# Geometry of Division of Fractions – Analysis and Examples

Even fairly good students, when they have obtained the solution of the problem and written down neatly the argument, shut their books and look for something else. Doing so, they miss an important and instructive phase of the work. . . . A good teacher should understand and impress on his students the view that no problem whatever is completely exhausted. One of the first and foremost duties of the teacher is not to give his students the impression that mathematical problems have little connection with each other and no connection at all with anything else. We have a natural opportunity to investigate the connections of a problem when looking back at its solution.

George POLYA

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The division of fractions is one of the important concepts in school mathematics.  We all are familiar with the rule: to divide by a fraction, multiply by its reciprocal (so-called multiply by the reciprocal). Let us call this the known method.

But division actually means sharing equally into groups. For example, 18 ÷ 3 essentially means that how many groups of 3 can we find in 18? Since there are 6 groups, we write 18 ÷ 3 = 6. A geometric interpretation of this division is given below.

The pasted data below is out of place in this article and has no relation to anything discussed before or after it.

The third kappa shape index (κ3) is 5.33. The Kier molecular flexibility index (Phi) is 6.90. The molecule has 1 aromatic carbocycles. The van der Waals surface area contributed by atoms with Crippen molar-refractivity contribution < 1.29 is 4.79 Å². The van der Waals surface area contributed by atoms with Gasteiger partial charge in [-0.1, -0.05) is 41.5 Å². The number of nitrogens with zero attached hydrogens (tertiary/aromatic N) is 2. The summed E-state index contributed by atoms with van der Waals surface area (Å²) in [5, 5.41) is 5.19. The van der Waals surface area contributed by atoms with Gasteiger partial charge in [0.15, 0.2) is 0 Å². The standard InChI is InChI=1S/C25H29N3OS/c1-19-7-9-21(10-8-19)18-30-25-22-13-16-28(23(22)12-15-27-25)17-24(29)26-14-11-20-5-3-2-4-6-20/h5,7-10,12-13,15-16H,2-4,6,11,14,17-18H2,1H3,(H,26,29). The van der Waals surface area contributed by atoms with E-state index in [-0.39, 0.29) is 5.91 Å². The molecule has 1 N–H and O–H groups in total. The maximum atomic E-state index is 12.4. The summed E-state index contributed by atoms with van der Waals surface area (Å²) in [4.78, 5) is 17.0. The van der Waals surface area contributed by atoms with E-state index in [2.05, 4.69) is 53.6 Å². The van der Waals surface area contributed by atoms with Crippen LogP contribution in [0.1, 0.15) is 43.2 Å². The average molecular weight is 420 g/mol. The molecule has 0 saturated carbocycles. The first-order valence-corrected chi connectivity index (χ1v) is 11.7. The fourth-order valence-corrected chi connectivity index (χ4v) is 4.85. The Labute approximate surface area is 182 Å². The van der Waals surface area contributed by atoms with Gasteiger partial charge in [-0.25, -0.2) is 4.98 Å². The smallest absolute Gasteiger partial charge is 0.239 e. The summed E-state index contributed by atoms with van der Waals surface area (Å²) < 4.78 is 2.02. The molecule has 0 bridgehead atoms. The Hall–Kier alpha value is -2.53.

In the same way, we now turn our attention to the division of fractions and in this division, what the answer means. As before, when we divide a fraction we’re asking how many groups of the divisor (second member) can be found in the dividend (first member). To illustrate the concept geometrically, consider our first question.

Of course, the answer to this question 1 ÷ ½ is 1 × 2 = 2. Why the solution is a bigger number than the fractions involved? This is because we’re asking how many ½ appear in 1.

To answer this visually, consider a birthday cake. Now, how many half cakes are there in a full cake? Definitely 2, and that’s the answer. It’s the same as asking, how many parts will be there if each serving ½ of the whole?

Similarly, asking the question to find the value of 1 ÷ ¼ is same as asking how many parts will be there, if each serving ¼ of the whole? Certainly, the answer is 4, as there are 4 pieces of the cake of the said type.

Let’s have a look at the example ½ ÷ ⅙ = 3. Why the answer is a bigger number than the fractions involved?

In the above equation, we’re asking how many appear in ½. To answer this visually, consider a birthday cake. Suppose, half of the cake is remaining. If each serving of the cake is of the whole, how many servings do we have left? Clearly, it is 3.

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